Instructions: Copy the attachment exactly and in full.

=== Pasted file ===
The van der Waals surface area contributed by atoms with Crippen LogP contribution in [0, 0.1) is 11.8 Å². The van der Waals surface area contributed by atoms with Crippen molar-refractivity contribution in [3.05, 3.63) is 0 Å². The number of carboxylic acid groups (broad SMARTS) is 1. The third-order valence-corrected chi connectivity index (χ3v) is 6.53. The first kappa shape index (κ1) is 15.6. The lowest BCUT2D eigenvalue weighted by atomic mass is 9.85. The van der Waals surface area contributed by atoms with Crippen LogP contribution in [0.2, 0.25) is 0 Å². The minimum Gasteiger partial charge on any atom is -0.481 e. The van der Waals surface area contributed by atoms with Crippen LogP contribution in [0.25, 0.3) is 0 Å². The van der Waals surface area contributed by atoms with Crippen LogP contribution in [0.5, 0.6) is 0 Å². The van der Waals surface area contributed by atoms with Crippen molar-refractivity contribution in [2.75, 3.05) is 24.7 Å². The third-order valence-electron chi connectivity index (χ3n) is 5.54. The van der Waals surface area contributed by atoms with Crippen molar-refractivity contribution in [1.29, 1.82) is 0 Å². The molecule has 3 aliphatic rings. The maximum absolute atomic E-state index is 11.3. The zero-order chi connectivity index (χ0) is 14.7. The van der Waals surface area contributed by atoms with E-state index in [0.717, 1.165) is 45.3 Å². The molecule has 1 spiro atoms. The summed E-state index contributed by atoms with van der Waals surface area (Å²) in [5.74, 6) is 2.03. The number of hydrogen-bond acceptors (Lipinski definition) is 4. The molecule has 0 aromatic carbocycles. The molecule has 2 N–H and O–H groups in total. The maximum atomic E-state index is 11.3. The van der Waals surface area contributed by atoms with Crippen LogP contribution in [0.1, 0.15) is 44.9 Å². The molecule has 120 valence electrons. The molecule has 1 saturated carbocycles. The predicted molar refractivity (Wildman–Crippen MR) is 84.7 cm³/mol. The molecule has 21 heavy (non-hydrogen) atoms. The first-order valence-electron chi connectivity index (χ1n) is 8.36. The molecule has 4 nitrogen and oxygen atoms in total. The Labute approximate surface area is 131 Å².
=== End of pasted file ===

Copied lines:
The van der Waals surface area contributed by atoms with Crippen LogP contribution in [0, 0.1) is 11.8 Å². The van der Waals surface area contributed by atoms with Crippen molar-refractivity contribution in [3.05, 3.63) is 0 Å². The number of carboxylic acid groups (broad SMARTS) is 1. The third-order valence-corrected chi connectivity index (χ3v) is 6.53. The first kappa shape index (κ1) is 15.6. The lowest BCUT2D eigenvalue weighted by atomic mass is 9.85. The van der Waals surface area contributed by atoms with Crippen LogP contribution in [0.2, 0.25) is 0 Å². The minimum Gasteiger partial charge on any atom is -0.481 e. The van der Waals surface area contributed by atoms with Crippen LogP contribution in [0.25, 0.3) is 0 Å². The van der Waals surface area contributed by atoms with Crippen LogP contribution in [0.5, 0.6) is 0 Å². The van der Waals surface area contributed by atoms with Crippen molar-refractivity contribution in [2.75, 3.05) is 24.7 Å². The third-order valence-electron chi connectivity index (χ3n) is 5.54. The van der Waals surface area contributed by atoms with Crippen molar-refractivity contribution in [1.29, 1.82) is 0 Å². The molecule has 3 aliphatic rings. The maximum absolute atomic E-state index is 11.3. The zero-order chi connectivity index (χ0) is 14.7. The van der Waals surface area contributed by atoms with E-state index in [0.717, 1.165) is 45.3 Å². The molecule has 1 spiro atoms. The summed E-state index contributed by atoms with van der Waals surface area (Å²) in [5.74, 6) is 2.03. The number of hydrogen-bond acceptors (Lipinski definition) is 4. The molecule has 0 aromatic carbocycles. The molecule has 2 N–H and O–H groups in total. The maximum atomic E-state index is 11.3. The van der Waals surface area contributed by atoms with Crippen LogP contribution in [0.1, 0.15) is 44.9 Å². The molecule has 120 valence electrons. The molecule has 1 saturated carbocycles. The predicted molar refractivity (Wildman–Crippen MR) is 84.7 cm³/mol. The molecule has 21 heavy (non-hydrogen) atoms. The first-order valence-electron chi connectivity index (χ1n) is 8.36. The molecule has 4 nitrogen and oxygen atoms in total. The Labute approximate surface area is 131 Å².